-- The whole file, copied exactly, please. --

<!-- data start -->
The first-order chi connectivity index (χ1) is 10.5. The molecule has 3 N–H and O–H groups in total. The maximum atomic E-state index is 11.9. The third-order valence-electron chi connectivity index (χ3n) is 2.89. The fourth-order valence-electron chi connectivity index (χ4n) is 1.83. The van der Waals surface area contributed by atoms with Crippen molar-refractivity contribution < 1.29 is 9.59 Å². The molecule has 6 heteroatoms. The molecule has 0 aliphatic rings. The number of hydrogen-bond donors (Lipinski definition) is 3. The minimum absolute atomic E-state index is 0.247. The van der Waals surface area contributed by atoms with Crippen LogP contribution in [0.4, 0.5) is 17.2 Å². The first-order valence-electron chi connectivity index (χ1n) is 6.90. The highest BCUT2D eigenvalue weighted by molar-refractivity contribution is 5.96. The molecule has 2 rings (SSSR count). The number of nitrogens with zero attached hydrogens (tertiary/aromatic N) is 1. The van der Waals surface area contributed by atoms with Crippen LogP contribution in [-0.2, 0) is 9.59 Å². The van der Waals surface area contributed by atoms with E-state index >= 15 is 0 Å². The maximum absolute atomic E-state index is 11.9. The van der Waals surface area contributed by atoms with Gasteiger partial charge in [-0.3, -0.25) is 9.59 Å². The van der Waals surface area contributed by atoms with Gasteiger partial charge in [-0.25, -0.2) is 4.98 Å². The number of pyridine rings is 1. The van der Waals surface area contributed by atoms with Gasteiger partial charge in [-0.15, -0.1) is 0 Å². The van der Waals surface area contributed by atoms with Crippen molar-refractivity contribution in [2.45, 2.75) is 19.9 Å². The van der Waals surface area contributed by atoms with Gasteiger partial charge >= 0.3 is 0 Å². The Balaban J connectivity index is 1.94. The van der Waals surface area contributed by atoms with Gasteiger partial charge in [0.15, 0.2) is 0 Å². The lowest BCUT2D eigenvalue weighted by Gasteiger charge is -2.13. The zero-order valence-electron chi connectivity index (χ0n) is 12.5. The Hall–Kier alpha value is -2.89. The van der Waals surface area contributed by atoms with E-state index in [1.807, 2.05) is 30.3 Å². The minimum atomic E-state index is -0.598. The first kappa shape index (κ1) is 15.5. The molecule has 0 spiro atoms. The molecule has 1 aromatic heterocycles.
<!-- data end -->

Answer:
The first-order chi connectivity index (χ1) is 10.5. The molecule has 3 N–H and O–H groups in total. The maximum atomic E-state index is 11.9. The third-order valence-electron chi connectivity index (χ3n) is 2.89. The fourth-order valence-electron chi connectivity index (χ4n) is 1.83. The van der Waals surface area contributed by atoms with Crippen molar-refractivity contribution < 1.29 is 9.59 Å². The molecule has 6 heteroatoms. The molecule has 0 aliphatic rings. The number of hydrogen-bond donors (Lipinski definition) is 3. The minimum absolute atomic E-state index is 0.247. The van der Waals surface area contributed by atoms with Crippen LogP contribution in [0.4, 0.5) is 17.2 Å². The first-order valence-electron chi connectivity index (χ1n) is 6.90. The highest BCUT2D eigenvalue weighted by molar-refractivity contribution is 5.96. The molecule has 2 rings (SSSR count). The number of nitrogens with zero attached hydrogens (tertiary/aromatic N) is 1. The van der Waals surface area contributed by atoms with Crippen LogP contribution in [-0.2, 0) is 9.59 Å². The van der Waals surface area contributed by atoms with E-state index >= 15 is 0 Å². The maximum absolute atomic E-state index is 11.9. The van der Waals surface area contributed by atoms with Gasteiger partial charge in [-0.3, -0.25) is 9.59 Å². The van der Waals surface area contributed by atoms with Gasteiger partial charge in [-0.25, -0.2) is 4.98 Å². The number of pyridine rings is 1. The van der Waals surface area contributed by atoms with Gasteiger partial charge in [-0.15, -0.1) is 0 Å². The van der Waals surface area contributed by atoms with Crippen molar-refractivity contribution in [2.45, 2.75) is 19.9 Å². The van der Waals surface area contributed by atoms with Gasteiger partial charge >= 0.3 is 0 Å². The Balaban J connectivity index is 1.94. The van der Waals surface area contributed by atoms with Gasteiger partial charge in [0.15, 0.2) is 0 Å². The lowest BCUT2D eigenvalue weighted by Gasteiger charge is -2.13. The zero-order valence-electron chi connectivity index (χ0n) is 12.5. The Hall–Kier alpha value is -2.89. The van der Waals surface area contributed by atoms with E-state index in [1.807, 2.05) is 30.3 Å². The minimum atomic E-state index is -0.598. The first kappa shape index (κ1) is 15.5. The molecule has 0 spiro atoms. The molecule has 1 aromatic heterocycles.